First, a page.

Kissinger: We can influence Israel, and we are prepared to do so, up to a certain point. What is important is to know what that realistic point is. We can’t influence Israel in the direction of the maximum Arab position.

I told your Ambassador: When I met Ismail he said Israel had to withdraw. I asked “In return for what”? He said, an end of the state of belligerence. When I asked him what this was, it was indistinguishable from the present ceasefire. Then after that, Israel still had to have negotiations with the Palestinians. Only then would there be a state of peace. It is hard to convince the Israelis why they should give up the territory in exchange for something which they already have, in order to avoid a war they can win—only to have to negotiate then with the most intransigent element of the Arabs.

I give this example to show the complexity of the situation.

So we have been looking for some realistic formulation—not an Israeli one but perhaps one somewhat more flexible than the Arab one—that will perhaps start a process that will give the Arabs some hope that progress is being made. And we are prepared to discuss this with the Egyptians and with you. One difficulty is, when I look, for example, at the principles you handed us—and we won’t have time to discuss them tonight—I see this is essentially the Egyptian position. If we on our side give you then a set of proposals that is the same as the Israeli position, then there will be total deadlock. What we should do is to work out principles that are sufficiently general to urge on both sides and get negotiations going simultaneously on a provisional solution and an overall solution. At the same time we can try to work out concrete provisions for certain parts of it. If we discuss the situation only abstractly, [Page 163]it will only result in a continuation of the status quo or some irrational outburst of violence.

Brezhnev: I’ve been listening very attentively, and I would like again to introduce one element and to say that as I see it, the Arab world—that is, those directly linked with the military actions of Israel—and Israel itself is waiting to see what will happen after the Brezhnev visit to the United States, and what Nixon and Brezhnev will have to say on the situation in the Mideast, and how what they say can influence the settlement of the conflict. If they simply read, instead of realistic things, a mere weak brew, it will be hard for them to find anything on which to act. Now they know preparations for this are under way, and this is a restraining factor. If on the eve of my visit, or during my visit, no signal is given to Golda Meir or Sadat or Assad, then it is very difficult to foresee what will happen. After all, all these are sovereign states—not our colonies, not your colonies. What can be expected in the U.S. is heating up in connection with this visit. Not so in this country. How then can Brezhnev go to the U.S. if we don’t have something realistic? We’ll lose the very ground from under our feet, and lose all the progress in our efforts for peace. It is a very complex problem, and it needs every effort.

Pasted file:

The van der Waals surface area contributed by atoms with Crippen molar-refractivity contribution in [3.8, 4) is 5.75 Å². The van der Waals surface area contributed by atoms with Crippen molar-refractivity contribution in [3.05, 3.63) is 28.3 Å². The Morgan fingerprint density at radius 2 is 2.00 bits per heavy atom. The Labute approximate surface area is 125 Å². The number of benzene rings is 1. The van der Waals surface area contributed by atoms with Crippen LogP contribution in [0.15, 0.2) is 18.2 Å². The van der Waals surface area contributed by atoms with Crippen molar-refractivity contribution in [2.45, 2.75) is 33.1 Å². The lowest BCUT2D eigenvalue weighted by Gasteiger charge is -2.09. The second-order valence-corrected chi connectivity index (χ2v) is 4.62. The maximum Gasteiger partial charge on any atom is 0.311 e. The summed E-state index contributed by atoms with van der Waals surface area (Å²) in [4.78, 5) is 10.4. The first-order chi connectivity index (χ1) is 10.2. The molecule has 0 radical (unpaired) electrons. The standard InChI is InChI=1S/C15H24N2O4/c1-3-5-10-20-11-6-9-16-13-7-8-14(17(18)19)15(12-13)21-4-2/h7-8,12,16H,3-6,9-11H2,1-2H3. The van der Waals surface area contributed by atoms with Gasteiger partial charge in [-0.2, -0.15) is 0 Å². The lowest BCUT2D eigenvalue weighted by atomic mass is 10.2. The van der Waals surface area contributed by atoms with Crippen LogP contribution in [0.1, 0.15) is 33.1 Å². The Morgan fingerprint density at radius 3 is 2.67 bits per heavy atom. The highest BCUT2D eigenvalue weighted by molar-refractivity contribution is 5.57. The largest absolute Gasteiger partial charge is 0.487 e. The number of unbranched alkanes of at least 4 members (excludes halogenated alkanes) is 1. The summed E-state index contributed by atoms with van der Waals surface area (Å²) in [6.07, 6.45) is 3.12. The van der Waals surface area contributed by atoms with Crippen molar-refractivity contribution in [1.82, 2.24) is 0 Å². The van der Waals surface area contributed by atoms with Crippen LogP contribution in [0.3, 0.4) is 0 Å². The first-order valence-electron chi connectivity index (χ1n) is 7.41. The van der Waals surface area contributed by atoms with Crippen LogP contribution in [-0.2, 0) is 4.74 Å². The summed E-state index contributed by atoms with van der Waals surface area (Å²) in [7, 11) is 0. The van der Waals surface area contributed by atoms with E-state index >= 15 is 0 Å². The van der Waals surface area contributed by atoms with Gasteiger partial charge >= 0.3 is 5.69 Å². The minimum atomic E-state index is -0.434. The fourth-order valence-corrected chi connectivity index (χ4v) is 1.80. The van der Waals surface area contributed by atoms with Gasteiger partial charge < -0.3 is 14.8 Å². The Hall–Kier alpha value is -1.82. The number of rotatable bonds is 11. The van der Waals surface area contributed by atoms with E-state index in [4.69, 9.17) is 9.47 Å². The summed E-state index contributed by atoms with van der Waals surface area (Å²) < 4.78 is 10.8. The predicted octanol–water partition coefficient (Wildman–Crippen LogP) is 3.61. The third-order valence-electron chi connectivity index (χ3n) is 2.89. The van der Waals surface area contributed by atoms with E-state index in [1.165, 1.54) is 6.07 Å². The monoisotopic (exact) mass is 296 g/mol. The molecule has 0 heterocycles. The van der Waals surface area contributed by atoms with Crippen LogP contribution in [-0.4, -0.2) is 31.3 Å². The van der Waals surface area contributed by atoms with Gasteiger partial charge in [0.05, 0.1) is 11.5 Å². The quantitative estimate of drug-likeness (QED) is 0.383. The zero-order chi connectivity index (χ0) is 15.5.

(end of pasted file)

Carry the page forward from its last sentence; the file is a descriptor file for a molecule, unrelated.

When we sign the main document, the agreement on the prevention of nuclear war,7 everyone will understand what it means. There will be explanations, but the document is clear. It means there will be no war. But here, on this problem, if we pass over it in silence or have only a weak brew, it will have a harmful effect from the political point of view. Our interests are involved because this is very close to our borders, and the U.S. is very close. So it is impossible not to take some steps, or else President Nixon and I might find ourselves in an impossible situation. After all, nothing in this world is eternal—similarly the present military advantage enjoyed by Israel is not eternal either. Israel is somewhat concerned that some have severed diplomatic relations with her, and the front around her is growing tighter. But now she’s easy because she enjoys the support of the United States—but is that an eternal category? Maybe it will be shown as a result of my visit that both the U.S. and the USSR are quite impotent in the Mideast, but in practice that is not so.

All I’ve been saying on this score is something on which I’ve not consulted my colleagues. They are my own feelings and thoughts.

Kissinger: One problem about the Mideast is that there have been endless theoretical debates, and every side wants their total program. We are interested in concrete discussions, but they have to be in some [Page 164]realistic framework. You fear the Arabs may start a war if their objectives are not satisfied, or it is also possible Israel will start a war if they fear their concerns are not met.

Last night in the tower you spoke of the spirit of compromise. I agree we should have concrete discussions on a set of principles which we can try to urge on the parties to implement.

Brezhnev: Yesterday I was very modest in my discussion with you, because I felt it was a subject for fuller discussion.

Kissinger: No, I don’t consider it a formal statement.

Brezhnev: We were talking on a different plane.

Kissinger: Good, I agree.

Brezhnev: That’s all very true, but also it has to be borne in mind. But for six years we have been saying principles, principles, principles, but going no further.